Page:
Racial gap for COVID-19 vaccinations closing, data shows

Earlier in the pandemic, Black and Latinx Americans were less likely to get vaccinated than white Americans, but targeted messaging campaigns and a surge in COVID-19 deaths helped close the racial vaccine hesitancy gap, The New York Times reported Oct. 13.

Black, white and Latinx U.S. adults now share similar COVID-19 vaccination rates. Seventy percent of Black adults, 71 percent of white adults and 73 percent of Latinx adults have received at least one COVID-19 vaccine dose, according to research the Kaiser Family Foundation released in late September. 

Some federal data signifies a larger racial gap, but the federal government's data collection practices often don't capture vaccine recipients' demographic information.

Earlier vaccine hesitancy among Black and Latinx communities was fueled by misinformation, vaccine inaccessibility in their communities and mistrust of the government and medical institutions. Experts told The New York Times the country's success in closing its racial vaccine hesitancy gap was due to grassroots efforts that relied on community members Black and Latinx people trust, as well as a surge in hospitalizations and death caused by the delta variant.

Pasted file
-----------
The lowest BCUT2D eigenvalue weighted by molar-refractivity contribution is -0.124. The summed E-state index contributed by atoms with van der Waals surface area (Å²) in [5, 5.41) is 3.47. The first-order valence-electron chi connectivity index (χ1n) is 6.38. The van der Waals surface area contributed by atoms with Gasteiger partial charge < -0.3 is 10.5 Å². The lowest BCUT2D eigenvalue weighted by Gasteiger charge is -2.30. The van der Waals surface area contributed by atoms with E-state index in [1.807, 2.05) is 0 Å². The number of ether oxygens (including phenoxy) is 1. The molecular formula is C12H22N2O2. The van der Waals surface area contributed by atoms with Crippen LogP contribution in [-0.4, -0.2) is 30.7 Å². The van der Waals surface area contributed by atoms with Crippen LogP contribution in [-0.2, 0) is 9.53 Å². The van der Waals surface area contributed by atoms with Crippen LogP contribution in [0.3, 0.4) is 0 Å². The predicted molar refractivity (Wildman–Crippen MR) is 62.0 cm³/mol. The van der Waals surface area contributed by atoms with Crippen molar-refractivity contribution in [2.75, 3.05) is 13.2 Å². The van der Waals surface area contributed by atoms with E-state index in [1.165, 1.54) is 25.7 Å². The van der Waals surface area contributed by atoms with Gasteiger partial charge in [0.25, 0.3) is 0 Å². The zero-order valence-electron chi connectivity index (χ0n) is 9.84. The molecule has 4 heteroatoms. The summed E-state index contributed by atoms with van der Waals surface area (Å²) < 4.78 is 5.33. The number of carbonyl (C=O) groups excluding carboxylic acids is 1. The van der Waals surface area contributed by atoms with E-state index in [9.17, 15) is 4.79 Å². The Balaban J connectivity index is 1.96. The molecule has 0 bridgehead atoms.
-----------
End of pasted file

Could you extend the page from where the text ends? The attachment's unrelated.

"It's less about saying, 'This racial ethnic group is more hesitant, more unwilling to get vaccinated,' and more about saying, 'You know, this group of people in this given area or this community doesn’t have the information or access they need to overcome their hesitancy,'" Nelson Dunlap, chief of staff for the Satcher Health Leadership Institute at the Morehouse School of Medicine, told The New York Times.


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